Briefcase-size satellites fall silent after Mars flyby

Rodiano Bonacci
Febbraio 8, 2019

NASA engineers are now resigned losing the probes forever. They hoped that the satellites would make it to Mars and monitor InSight around landing time, serving as backup relays to transmit radio data back to Earth in near-real time.

NASA launched a pair of spacecraft that were very small, about the size of a briefcase, known collectively as MarCO previous year. CubeSats are scalable, however-WALL-E and EVE each contained 6 cube units.

NASA will use the compact spacecraft to explore the furthest of infinite space.

CubeSat missions have proven popular in Earth orbit, as their low cost and tiny launch weight means many universities can afford to perform their own orbital science.

Andy Klesh, the NASA MarCO chief engineer said: "This mission was always about pushing the limits of miniaturised technology and seeing just how far it could take us".

"We've put a stake in the ground", Klesh said in the JPL statement.

The pair played a key role in the InSight lander's arrival to Mars in November; as InSight descended to the surface, the briefcase-size satellites flew past the red planet, providing real-time updates to ground controllers in a first-of-its-kind experiment.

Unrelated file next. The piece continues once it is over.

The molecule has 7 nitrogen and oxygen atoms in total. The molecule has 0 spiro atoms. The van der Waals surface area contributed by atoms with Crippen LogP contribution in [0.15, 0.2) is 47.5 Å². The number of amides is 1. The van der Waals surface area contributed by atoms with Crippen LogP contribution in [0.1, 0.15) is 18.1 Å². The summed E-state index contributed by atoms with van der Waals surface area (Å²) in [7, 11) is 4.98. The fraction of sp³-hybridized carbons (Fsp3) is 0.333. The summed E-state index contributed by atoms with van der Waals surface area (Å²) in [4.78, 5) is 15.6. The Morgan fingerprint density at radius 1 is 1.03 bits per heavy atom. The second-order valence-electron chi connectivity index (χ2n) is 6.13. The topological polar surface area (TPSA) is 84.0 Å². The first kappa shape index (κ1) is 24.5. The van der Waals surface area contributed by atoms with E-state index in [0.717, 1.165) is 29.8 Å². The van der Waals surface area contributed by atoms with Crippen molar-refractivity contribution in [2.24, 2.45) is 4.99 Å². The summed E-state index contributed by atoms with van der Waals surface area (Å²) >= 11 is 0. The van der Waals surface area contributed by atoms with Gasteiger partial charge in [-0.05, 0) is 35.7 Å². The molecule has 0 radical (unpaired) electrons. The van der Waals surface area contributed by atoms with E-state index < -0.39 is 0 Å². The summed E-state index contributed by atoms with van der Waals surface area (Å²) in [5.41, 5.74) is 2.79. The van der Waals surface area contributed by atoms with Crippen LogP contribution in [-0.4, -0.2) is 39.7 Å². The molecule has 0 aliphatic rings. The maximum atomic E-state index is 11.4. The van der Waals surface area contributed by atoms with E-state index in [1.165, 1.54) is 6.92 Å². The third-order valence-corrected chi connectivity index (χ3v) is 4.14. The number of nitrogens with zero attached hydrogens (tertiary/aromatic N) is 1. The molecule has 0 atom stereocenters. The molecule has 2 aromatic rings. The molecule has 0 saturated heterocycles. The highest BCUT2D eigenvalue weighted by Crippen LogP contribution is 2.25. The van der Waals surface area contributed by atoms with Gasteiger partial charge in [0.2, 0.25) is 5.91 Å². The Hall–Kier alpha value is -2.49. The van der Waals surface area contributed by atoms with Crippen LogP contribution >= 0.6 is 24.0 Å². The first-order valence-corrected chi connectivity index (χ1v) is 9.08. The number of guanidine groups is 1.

The two CubeSats, which are the first class of this spacecraft to enter deep space, were orbiting Mars as Insight landed. After a successful dome deployment on Saturday, another milestone for the craft has been reached, bringing InSight's team one step closer to understanding the secrets of the planet's early formative years by studying its core.

Wall-E and Eve were launched previous year in May.

But it appears the NASA spacecraft has finally been pushed beyond their limits. One, nicknamed WALL-E, last contacted Earth Dec. 29, while the other, Eve, has been silent since January 4.

NASA said that based on trajectory calculations, WALL-E is more than 1 million miles past Mars, while EVE is nearly 2 million miles past the Red Planet.

It's known that WALL-E has a leaky thruster, which could be causing communication problems.

The MarCOs are in orbit around the Sun and will only get farther away as February wears on.

Both spaceships will start moving towards the sun this summer and it's hoped they will spring back to life. NASA is doubtful that they will check in again, but their success is seen as a good sign for the future of CubeSats on NASA missions. However, it's not guaranteed that their equipment will survive such a long journey. Over 1,000 CubeSats have been launched.

"There's big potential in these small packages", said John Baker, the MarCO program manager, on Tuesday.

"CubeSats - part of a larger group of spacecraft called SmallSats - are a new platform for space exploration that is affordable to more than just government agencies".

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